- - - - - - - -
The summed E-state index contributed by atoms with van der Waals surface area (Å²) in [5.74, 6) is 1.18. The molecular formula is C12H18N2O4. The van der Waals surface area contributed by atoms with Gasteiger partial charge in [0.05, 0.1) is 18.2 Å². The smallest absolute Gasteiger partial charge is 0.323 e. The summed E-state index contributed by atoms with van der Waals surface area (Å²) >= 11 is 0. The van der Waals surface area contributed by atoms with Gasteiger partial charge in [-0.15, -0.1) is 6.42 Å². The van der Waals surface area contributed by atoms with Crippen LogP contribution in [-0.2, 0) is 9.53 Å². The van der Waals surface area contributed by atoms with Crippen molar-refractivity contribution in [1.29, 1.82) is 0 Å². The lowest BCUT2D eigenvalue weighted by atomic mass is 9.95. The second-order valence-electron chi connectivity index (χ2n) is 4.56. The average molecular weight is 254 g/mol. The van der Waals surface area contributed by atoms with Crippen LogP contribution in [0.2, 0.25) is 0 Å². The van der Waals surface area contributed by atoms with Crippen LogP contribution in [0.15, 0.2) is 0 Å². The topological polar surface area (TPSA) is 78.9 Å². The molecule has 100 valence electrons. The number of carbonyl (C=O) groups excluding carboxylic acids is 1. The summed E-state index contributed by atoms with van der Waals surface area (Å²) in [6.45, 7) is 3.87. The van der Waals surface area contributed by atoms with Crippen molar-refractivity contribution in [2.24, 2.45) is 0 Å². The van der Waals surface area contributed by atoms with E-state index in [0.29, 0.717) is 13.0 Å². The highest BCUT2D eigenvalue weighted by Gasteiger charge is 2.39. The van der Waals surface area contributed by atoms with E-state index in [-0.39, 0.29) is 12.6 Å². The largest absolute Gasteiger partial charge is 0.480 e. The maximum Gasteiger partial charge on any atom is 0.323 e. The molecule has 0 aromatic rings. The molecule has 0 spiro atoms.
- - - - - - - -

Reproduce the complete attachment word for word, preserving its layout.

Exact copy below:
The summed E-state index contributed by atoms with van der Waals surface area (Å²) in [5.74, 6) is 1.18. The molecular formula is C12H18N2O4. The van der Waals surface area contributed by atoms with Gasteiger partial charge in [0.05, 0.1) is 18.2 Å². The smallest absolute Gasteiger partial charge is 0.323 e. The summed E-state index contributed by atoms with van der Waals surface area (Å²) >= 11 is 0. The van der Waals surface area contributed by atoms with Gasteiger partial charge in [-0.15, -0.1) is 6.42 Å². The van der Waals surface area contributed by atoms with Crippen LogP contribution in [-0.2, 0) is 9.53 Å². The van der Waals surface area contributed by atoms with Crippen molar-refractivity contribution in [1.29, 1.82) is 0 Å². The lowest BCUT2D eigenvalue weighted by atomic mass is 9.95. The second-order valence-electron chi connectivity index (χ2n) is 4.56. The average molecular weight is 254 g/mol. The van der Waals surface area contributed by atoms with Crippen LogP contribution in [0.2, 0.25) is 0 Å². The van der Waals surface area contributed by atoms with Crippen LogP contribution in [0.15, 0.2) is 0 Å². The topological polar surface area (TPSA) is 78.9 Å². The molecule has 100 valence electrons. The number of carbonyl (C=O) groups excluding carboxylic acids is 1. The summed E-state index contributed by atoms with van der Waals surface area (Å²) in [6.45, 7) is 3.87. The van der Waals surface area contributed by atoms with Crippen molar-refractivity contribution in [2.24, 2.45) is 0 Å². The van der Waals surface area contributed by atoms with E-state index in [0.29, 0.717) is 13.0 Å². The highest BCUT2D eigenvalue weighted by Gasteiger charge is 2.39. The van der Waals surface area contributed by atoms with E-state index in [-0.39, 0.29) is 12.6 Å². The largest absolute Gasteiger partial charge is 0.480 e. The maximum Gasteiger partial charge on any atom is 0.323 e. The molecule has 0 aromatic rings. The molecule has 0 spiro atoms.